PENNSYLVANIA — Publicschool students cannot be punished for off-campus speech that fails to cause asubstantial disruption to in-school activities, the 3rd U.S. Circuit Court ofAppeals ruled Monday.
Inthe majority opinions for Layshock v.Hermitage School District and J.S. v. Blue Mountain School District — two simultaneous opinions filed by the entire Third Circuit inPennsylvania — the judges held that administrators are limited in their abilityto restrict student speech that occurs outside of school.
TheThird Circuit becomes the highest court in the nation to draw a clear lineestablishing what school districts are legally permitted to do to controlstudent expression on the Internet.
Advocatesfor student free speech said the rulings were among the most significant tocome down in recent years.
“‘Landmark’is the only word that can be used to describe these rulings,” said AdamGoldstein, attorney advocate for the Student Press Law Center. “The schooldistricts here were arguing that being a student is an impediment to your civilrights, no matter where you are. Today, the Third Circuit stood up and toldthem ‘there’s a line, and you’ve crossed it.’”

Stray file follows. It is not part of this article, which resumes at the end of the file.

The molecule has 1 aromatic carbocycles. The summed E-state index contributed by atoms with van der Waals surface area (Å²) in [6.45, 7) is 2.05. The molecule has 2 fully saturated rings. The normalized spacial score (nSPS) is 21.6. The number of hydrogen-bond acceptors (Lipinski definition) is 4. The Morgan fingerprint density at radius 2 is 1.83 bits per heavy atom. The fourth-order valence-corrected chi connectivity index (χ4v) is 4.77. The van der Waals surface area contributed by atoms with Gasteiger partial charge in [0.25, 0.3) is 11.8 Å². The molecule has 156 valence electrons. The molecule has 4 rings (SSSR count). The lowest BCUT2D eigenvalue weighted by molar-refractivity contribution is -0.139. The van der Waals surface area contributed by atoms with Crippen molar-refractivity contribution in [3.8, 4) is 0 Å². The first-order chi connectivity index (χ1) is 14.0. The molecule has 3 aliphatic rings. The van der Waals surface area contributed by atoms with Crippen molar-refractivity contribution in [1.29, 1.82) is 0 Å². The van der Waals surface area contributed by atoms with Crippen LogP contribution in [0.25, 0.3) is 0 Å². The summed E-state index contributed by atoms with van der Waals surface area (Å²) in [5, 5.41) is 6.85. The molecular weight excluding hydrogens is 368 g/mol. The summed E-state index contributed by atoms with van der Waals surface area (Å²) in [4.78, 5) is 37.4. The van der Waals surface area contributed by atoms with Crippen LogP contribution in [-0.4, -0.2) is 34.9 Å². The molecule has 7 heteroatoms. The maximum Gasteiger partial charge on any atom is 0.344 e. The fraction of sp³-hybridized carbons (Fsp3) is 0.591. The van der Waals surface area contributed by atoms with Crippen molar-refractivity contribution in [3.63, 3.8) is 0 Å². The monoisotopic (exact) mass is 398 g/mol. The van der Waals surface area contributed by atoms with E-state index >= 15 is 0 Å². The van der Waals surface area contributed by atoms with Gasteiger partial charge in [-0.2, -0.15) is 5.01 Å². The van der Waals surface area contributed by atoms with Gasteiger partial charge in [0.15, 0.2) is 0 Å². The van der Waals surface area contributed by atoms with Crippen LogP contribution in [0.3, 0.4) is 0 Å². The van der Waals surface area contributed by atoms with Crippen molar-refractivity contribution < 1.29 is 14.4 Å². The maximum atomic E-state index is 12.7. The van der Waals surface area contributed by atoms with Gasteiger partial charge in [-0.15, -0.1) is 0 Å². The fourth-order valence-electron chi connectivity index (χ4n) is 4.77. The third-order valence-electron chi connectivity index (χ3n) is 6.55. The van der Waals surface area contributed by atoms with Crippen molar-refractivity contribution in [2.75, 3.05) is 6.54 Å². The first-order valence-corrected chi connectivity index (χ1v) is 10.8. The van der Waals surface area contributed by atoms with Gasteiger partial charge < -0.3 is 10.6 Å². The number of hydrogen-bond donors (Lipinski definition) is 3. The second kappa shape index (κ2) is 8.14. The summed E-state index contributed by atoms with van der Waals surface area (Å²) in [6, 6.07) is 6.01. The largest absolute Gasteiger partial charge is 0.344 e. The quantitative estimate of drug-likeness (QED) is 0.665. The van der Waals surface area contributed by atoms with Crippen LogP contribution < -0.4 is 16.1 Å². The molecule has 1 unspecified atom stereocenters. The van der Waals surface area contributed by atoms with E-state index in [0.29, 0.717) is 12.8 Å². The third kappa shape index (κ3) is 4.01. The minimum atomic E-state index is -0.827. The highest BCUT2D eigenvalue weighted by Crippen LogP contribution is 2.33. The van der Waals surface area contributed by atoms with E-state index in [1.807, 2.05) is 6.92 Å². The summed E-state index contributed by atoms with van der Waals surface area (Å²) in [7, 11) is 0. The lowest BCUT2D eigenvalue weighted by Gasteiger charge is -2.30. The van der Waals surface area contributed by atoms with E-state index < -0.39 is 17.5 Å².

Bothcases dealt with fake MySpace profiles created to mock school principals.
InLayshock, Justin Layshock, a formerstudent at Hickory High School in Hermitage, Pa., used his grandmother’scomputer to create a fake profile for Principal Eric Trosch. On the parodyprofile, Layshock wrote that Trosch had used drugs, shoplifted and takensteroids.
Apartfrom a photo of Trosch that Layshock took from the school’s website, all workon the page was unconnected with school.
Thougha three-judge panel of the Third Circuit ruled in favor of Layshock in February2010 — finding that the school’s decision to suspend the student was aviolation of his First Amendment rights — a separate panel came out with asimultaneous, conflicting decision in J.S.